Presentation on theme: "Community Pharmacy Young People’s Sexual Health Scheme Dr Tracey Dibble Clinical Lead for Young People’s Sexual Health Services 2013."— Presentation transcript:
Community Pharmacy Young People’s Sexual Health Scheme Dr Tracey Dibble Clinical Lead for Young People’s Sexual Health Services 2013
Agenda Overview of Teenage Sexual Health Fraser Competence Safeguarding Issues Onward Referral – Contraception – STI Testing
Teenage Sexual Health Sexually Transmitted Infections New STI diagnoses rose by 2% in England in 2011 Overall rates remained highest in young adults (15-24 years old), accounting for: –57% of all new gonorrhoea diagnoses –56% cent of all new genital warts diagnoses –43% cent of all new genital herpes diagnoses 2011 data shows a 4% drop in cases of chlamydia in young adults, from approximately 154,000 to 148,000 but this is due to falling numbers of younger adults being screened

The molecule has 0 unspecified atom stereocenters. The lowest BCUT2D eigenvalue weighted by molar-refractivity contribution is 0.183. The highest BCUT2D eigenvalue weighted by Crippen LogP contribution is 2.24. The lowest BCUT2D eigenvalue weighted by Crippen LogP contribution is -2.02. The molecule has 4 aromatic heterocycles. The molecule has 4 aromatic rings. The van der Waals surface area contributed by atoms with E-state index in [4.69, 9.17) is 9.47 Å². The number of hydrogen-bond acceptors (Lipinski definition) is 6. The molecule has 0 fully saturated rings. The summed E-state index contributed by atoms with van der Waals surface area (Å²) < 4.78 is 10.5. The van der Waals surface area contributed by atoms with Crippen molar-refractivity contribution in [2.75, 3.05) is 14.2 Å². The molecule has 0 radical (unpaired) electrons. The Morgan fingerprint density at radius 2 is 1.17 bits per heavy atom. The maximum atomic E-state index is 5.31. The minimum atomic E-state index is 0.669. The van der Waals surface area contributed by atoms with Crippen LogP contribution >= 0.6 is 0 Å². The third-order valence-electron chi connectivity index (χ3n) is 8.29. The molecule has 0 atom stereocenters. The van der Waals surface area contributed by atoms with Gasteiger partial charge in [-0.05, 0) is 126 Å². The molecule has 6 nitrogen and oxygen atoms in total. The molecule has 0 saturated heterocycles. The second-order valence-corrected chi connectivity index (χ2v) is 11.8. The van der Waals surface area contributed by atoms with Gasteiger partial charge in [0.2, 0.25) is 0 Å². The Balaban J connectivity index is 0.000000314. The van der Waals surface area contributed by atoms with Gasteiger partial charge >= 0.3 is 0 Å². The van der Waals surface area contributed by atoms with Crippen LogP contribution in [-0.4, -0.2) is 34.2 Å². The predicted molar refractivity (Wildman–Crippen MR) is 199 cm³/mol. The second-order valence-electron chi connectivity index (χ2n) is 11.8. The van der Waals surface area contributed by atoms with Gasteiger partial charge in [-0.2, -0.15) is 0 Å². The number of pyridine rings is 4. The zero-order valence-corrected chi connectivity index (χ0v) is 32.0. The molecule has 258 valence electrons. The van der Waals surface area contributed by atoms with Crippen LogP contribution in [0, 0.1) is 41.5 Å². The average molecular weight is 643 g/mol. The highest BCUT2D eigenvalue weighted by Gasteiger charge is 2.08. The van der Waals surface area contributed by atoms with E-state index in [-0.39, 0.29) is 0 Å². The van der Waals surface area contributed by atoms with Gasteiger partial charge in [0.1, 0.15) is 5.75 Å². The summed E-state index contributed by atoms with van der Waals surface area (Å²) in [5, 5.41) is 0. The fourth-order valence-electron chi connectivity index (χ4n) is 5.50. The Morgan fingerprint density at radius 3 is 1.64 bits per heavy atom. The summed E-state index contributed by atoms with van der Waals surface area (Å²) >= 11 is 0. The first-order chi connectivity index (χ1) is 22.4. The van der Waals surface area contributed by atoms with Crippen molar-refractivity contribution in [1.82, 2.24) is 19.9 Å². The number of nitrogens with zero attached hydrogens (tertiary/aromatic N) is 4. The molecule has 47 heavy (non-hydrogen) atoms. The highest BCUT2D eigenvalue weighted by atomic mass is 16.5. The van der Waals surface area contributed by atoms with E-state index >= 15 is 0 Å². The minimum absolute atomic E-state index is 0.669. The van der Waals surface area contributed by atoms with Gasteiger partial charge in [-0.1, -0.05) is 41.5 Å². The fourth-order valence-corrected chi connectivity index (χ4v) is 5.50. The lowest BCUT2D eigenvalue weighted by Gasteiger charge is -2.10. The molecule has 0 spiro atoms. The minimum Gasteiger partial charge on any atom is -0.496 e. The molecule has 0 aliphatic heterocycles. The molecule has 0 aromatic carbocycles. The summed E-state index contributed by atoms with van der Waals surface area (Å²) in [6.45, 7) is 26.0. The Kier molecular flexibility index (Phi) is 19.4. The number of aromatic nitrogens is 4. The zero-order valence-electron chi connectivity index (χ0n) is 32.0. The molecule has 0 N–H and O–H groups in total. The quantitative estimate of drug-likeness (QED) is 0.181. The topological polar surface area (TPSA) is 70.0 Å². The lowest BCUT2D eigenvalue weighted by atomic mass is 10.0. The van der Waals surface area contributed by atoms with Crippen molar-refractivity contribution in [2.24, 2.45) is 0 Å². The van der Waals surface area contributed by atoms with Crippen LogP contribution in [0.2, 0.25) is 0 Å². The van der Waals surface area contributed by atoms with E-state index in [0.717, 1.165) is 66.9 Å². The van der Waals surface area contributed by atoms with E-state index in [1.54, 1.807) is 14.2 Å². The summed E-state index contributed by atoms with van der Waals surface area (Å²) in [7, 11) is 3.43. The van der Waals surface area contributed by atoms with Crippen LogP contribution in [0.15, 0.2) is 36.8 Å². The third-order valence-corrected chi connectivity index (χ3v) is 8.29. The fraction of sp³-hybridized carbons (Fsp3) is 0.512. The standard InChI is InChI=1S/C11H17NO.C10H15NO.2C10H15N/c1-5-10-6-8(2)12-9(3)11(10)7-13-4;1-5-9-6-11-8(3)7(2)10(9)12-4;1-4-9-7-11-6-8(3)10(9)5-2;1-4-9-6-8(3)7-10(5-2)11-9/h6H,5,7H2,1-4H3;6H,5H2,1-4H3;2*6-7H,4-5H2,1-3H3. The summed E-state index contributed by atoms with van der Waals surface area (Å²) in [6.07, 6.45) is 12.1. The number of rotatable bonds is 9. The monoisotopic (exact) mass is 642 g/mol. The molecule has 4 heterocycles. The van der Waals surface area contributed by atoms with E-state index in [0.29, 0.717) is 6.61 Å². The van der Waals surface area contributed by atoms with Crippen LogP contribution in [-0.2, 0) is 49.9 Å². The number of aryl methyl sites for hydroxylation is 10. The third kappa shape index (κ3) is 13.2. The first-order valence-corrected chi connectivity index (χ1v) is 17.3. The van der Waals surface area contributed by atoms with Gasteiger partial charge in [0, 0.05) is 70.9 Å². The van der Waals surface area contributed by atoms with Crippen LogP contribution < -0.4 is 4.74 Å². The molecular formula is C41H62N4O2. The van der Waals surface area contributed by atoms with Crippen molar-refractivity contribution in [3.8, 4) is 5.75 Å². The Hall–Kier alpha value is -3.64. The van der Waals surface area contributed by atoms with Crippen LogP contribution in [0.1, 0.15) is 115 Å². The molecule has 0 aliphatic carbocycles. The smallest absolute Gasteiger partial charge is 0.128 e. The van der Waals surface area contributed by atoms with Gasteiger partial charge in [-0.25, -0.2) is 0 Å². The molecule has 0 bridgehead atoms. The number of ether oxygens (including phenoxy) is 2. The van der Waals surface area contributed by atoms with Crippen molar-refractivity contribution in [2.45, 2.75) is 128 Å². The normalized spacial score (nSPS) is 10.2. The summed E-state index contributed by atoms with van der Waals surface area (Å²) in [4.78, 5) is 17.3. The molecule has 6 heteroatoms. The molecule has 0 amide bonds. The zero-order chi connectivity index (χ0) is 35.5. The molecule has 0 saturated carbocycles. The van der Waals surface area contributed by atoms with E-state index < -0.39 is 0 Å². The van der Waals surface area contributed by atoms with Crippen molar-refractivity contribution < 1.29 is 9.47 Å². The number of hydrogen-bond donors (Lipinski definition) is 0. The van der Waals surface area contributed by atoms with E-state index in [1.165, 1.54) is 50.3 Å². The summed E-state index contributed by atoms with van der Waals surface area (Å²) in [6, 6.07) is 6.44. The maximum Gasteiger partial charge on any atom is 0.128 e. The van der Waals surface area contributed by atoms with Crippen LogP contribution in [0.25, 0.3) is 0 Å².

Teenage Pregnancy Rates
Consent Agreement for a health professional to provide care Patients can change their minds and withdraw consent at any time For consent to be valid patient must –Be competent to make decision –Have received sufficient information to make it –Not be acting under duress
Competence A patient is competent if he or she can: comprehend information, which has been presented to them in a clear way, believe it, retain it long enough to weigh it up and make a decision. Who is competent: Adults are always assumed to be competent unless demonstrated otherwise Young people aged 16 and 17 Younger children who understand fully what is involved in the proposed procedure